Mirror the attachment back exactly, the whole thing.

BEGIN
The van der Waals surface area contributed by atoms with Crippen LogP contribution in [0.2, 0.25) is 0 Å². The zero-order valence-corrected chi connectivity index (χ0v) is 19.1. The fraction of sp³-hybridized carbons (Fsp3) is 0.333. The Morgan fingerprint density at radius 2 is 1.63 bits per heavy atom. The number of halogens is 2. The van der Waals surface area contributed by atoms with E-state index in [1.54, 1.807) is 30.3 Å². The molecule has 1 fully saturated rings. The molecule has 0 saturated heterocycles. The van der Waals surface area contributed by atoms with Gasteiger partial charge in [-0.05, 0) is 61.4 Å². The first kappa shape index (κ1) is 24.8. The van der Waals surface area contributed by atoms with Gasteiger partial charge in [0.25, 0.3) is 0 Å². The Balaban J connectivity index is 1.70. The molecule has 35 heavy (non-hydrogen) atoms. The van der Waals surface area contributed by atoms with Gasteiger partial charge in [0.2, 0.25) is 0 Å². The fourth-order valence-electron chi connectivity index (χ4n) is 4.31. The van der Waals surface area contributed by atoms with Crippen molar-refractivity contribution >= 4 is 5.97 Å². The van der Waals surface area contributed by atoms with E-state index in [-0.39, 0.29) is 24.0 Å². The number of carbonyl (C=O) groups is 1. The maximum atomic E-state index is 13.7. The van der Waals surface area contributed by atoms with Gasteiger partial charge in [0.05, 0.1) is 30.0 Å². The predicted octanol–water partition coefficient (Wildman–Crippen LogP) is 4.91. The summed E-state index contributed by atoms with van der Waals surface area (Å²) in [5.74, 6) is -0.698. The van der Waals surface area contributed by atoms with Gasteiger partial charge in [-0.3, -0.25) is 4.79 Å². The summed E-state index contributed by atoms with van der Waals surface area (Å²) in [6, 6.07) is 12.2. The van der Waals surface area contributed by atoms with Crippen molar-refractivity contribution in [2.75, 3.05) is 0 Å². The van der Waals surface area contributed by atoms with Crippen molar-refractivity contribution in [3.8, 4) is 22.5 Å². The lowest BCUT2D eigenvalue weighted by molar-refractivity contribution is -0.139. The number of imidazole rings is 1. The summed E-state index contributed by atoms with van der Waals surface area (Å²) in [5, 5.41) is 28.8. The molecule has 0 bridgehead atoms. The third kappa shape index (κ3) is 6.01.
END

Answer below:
The van der Waals surface area contributed by atoms with Crippen LogP contribution in [0.2, 0.25) is 0 Å². The zero-order valence-corrected chi connectivity index (χ0v) is 19.1. The fraction of sp³-hybridized carbons (Fsp3) is 0.333. The Morgan fingerprint density at radius 2 is 1.63 bits per heavy atom. The number of halogens is 2. The van der Waals surface area contributed by atoms with E-state index in [1.54, 1.807) is 30.3 Å². The molecule has 1 fully saturated rings. The molecule has 0 saturated heterocycles. The van der Waals surface area contributed by atoms with Gasteiger partial charge in [-0.05, 0) is 61.4 Å². The first kappa shape index (κ1) is 24.8. The van der Waals surface area contributed by atoms with Gasteiger partial charge in [0.25, 0.3) is 0 Å². The Balaban J connectivity index is 1.70. The molecule has 35 heavy (non-hydrogen) atoms. The van der Waals surface area contributed by atoms with Gasteiger partial charge in [0.2, 0.25) is 0 Å². The fourth-order valence-electron chi connectivity index (χ4n) is 4.31. The van der Waals surface area contributed by atoms with Crippen molar-refractivity contribution >= 4 is 5.97 Å². The van der Waals surface area contributed by atoms with E-state index in [-0.39, 0.29) is 24.0 Å². The number of carbonyl (C=O) groups is 1. The maximum atomic E-state index is 13.7. The van der Waals surface area contributed by atoms with Gasteiger partial charge in [0.05, 0.1) is 30.0 Å². The predicted octanol–water partition coefficient (Wildman–Crippen LogP) is 4.91. The summed E-state index contributed by atoms with van der Waals surface area (Å²) in [5.74, 6) is -0.698. The van der Waals surface area contributed by atoms with Gasteiger partial charge in [-0.3, -0.25) is 4.79 Å². The summed E-state index contributed by atoms with van der Waals surface area (Å²) in [6, 6.07) is 12.2. The van der Waals surface area contributed by atoms with Crippen molar-refractivity contribution in [2.75, 3.05) is 0 Å². The van der Waals surface area contributed by atoms with Crippen molar-refractivity contribution in [3.8, 4) is 22.5 Å². The lowest BCUT2D eigenvalue weighted by molar-refractivity contribution is -0.139. The number of imidazole rings is 1. The summed E-state index contributed by atoms with van der Waals surface area (Å²) in [5, 5.41) is 28.8. The molecule has 0 bridgehead atoms. The third kappa shape index (κ3) is 6.01.